Broomstick, black cat, cauldron, pointed hat – gather round for a good ol’ Hallowe’en scary story... We’re not talking witches, but alewives, some of the scariest women of the Middle Ages.
Given that women carried out most kitchen chores and used the same key ingredients to bake bread, it’s strange that so many people see beer as a men’s invention. In fact, beer has been traced back around 10,000 years, to its creation (by women) in Ancient Sumer.
References to beer goddesses crop up (pun very much intended) in folklore again and again, combining brewing with the harvest and hearth, with fertility and hospitality. From Ancient Sumerian Ninkasi, whose human priestesses were charged with brewing the ‘peace-bringing’ drink, to Ceres, Roman goddess of barley and mother of Persephone, who gave her name to cerveza, the Spanish word for beer, history is littered with beer-brewing goddesses, priestesses and spirits.
The Christian patron Saint of beer is also a woman – Hildegard von Bingen, a Benedictine nun, who revolutionised brewing in the 11th century with the inclusion of hops.
Alewives could work from their own kitchens, so women could look after their children while working, as well as providing them with something cleaner to drink than the local well water. The profession was so popular amongst women that by the 1400s, as many as a third of women in each village in England brewed and sold beer.
In the medieval era, most of the markers we associate with witches were simply the uniform and accessories of the alewife:
- They would make their brew in vast, cast iron cauldrons; advertising its availability with a broomstick above their doors (a tradition continued today in Peru).
- To sell their wares, alewives would don a henin, now the iconic witches’ hat. A status symbol of the upper class, the tall, conical hat was part of the era’s wider fashions: picture a medieval princess, and chances are, she’s wearing a pointed hat and veil. The henin was popular with most traders, to help the wearer stand out in a crowded marketplace, as an early form of marketing.
- Perhaps lost among the general ‘arcane’ symbols of witchcraft, alewives carried the mark of a six-pointed star to symbolise the key points of quality brewing: hops, grain, malt, yeast, water, and the brewer themselves.
- Finally, the familiar: any profession that stored grain needed pest-control in the form of cats. Most cats look black by night, especially when you’re telling scary stories about your neighbours...
So how did they become witches?
Interestingly, up until the 13th century, the Church denied the existence of witches, a throwback to a less Christian, pagan time. Then suddenly, witches not only existed, but were slaves and consorts of the devil, carrying the marks of brewers and healers – both, until then, predominantly female professions.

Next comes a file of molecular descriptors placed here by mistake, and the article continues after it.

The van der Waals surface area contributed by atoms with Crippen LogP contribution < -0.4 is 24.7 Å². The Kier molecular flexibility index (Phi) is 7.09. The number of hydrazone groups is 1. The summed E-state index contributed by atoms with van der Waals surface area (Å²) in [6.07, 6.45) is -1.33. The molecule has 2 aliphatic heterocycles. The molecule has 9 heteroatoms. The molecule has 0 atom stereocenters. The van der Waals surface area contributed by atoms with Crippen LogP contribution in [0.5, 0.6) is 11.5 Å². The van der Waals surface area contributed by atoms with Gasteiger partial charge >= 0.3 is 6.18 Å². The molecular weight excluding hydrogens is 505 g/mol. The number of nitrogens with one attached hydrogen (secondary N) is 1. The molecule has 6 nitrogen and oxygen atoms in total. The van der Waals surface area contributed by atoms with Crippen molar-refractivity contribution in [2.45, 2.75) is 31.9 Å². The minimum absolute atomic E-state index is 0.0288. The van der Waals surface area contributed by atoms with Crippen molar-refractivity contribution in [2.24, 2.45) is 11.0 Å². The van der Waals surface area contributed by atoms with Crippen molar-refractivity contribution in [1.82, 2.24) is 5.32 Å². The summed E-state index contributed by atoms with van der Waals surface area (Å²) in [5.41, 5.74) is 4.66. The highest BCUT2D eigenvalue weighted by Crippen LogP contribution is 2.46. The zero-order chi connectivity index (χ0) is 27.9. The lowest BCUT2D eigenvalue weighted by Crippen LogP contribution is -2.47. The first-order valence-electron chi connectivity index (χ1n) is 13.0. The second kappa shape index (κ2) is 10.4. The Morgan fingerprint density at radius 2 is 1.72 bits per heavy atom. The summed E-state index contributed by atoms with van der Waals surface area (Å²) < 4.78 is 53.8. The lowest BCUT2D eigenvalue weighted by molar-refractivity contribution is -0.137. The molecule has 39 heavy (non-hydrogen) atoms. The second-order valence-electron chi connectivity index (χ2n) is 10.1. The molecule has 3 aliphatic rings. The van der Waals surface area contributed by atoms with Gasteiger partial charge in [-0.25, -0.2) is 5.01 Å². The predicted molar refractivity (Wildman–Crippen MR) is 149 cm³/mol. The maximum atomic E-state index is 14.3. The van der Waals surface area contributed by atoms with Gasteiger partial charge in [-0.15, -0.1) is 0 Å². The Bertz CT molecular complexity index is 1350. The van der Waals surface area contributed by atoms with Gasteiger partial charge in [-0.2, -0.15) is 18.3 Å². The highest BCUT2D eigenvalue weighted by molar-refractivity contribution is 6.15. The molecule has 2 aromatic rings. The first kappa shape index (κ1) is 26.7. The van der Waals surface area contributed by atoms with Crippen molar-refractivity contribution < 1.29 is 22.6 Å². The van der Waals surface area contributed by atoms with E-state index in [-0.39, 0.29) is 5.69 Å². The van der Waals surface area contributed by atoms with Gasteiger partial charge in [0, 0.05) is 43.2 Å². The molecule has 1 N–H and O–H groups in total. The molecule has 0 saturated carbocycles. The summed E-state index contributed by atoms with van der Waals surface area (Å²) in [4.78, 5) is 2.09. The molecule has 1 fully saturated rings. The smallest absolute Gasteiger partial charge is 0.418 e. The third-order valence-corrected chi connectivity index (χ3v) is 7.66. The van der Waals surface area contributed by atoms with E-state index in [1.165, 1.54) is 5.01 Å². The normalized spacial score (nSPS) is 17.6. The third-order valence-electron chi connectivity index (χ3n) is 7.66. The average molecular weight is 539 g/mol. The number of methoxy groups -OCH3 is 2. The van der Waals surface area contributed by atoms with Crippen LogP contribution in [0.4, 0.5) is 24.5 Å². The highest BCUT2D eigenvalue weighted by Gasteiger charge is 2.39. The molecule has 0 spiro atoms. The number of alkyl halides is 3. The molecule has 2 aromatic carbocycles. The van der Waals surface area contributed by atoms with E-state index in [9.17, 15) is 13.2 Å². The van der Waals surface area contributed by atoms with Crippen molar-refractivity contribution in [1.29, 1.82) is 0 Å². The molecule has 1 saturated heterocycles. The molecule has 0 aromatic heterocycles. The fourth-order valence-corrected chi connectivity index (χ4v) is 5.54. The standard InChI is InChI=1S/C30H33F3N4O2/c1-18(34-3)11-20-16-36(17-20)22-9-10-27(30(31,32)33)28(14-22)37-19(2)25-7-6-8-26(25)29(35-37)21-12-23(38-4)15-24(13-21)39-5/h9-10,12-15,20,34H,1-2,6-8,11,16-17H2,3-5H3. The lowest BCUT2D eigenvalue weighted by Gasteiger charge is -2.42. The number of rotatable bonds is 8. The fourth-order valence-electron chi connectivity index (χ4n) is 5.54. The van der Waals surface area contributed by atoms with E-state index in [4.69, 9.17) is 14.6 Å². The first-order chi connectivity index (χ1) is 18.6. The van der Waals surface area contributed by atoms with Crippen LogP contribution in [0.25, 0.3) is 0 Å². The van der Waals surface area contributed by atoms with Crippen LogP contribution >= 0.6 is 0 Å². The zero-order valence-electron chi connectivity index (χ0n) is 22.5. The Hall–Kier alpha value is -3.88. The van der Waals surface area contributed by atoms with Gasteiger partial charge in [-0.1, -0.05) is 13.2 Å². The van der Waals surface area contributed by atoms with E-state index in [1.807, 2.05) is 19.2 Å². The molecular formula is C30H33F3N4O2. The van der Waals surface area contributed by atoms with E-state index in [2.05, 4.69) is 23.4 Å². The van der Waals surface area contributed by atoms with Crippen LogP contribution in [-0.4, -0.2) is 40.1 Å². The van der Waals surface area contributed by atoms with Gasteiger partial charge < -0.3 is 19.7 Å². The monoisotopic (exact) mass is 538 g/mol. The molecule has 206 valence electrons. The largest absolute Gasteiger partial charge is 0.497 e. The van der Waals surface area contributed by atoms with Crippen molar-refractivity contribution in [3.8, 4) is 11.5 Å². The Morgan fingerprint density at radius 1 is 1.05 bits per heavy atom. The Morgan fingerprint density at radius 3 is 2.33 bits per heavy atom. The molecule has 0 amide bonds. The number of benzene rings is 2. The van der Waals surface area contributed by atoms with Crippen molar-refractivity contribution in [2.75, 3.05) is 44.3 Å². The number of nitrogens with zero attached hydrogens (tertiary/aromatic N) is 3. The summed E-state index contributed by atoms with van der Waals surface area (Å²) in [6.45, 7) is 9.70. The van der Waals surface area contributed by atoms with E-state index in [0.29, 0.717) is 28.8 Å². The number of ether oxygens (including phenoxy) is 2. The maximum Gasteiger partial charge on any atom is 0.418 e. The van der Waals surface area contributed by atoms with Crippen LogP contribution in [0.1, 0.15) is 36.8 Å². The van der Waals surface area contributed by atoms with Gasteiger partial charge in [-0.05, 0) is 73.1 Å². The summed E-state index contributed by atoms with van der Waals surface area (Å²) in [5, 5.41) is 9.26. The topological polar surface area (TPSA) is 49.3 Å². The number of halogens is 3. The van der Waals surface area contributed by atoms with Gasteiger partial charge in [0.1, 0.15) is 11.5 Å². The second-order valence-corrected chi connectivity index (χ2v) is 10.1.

Therein lies the problem: like healers, alewives advertised knowledge surpassing that of men, becoming successful businesswomen who could fend for themselves. More than worries around herblore, there are a couple of markers that suggest the issue stemmed from fears of female economic independence. Rather than stopping beer production, or limiting it to the church, the gap left by alewives was quickly filled by male brewers and brewing guilds. On top of that, there are records of English laws passed in the 1500s that banned women between the ages of 14 and 40 from the role, suggesting the problem was with society’s expectations of women, rather than true fear of witches.
Between the church and men’s guilds, women were barred from the profession, and any who continued risked damage to their reputations, or worse. And so the markers of an alewife began to be used to hunt out witches, and by the 18th century, female brewers were unheard of.
These effects have lasted today, as beer continues a male-dominated industry, with the Brewer’s Association finding that in 2014, only 2% of US breweries hired a female brewmaster.
Things are changing, though. The American Brewer’s Association has recently chosen to ban “sexually explicit, lewd, or demeaning” brand names, language and imagery, favoured by many beer brands – a move echoed by the UK’s Society of Independent Brewers.
As more and more marketing spend goes to gender inclusivity and equality, why not start by inviting women back to the beer industry – an industry that they created.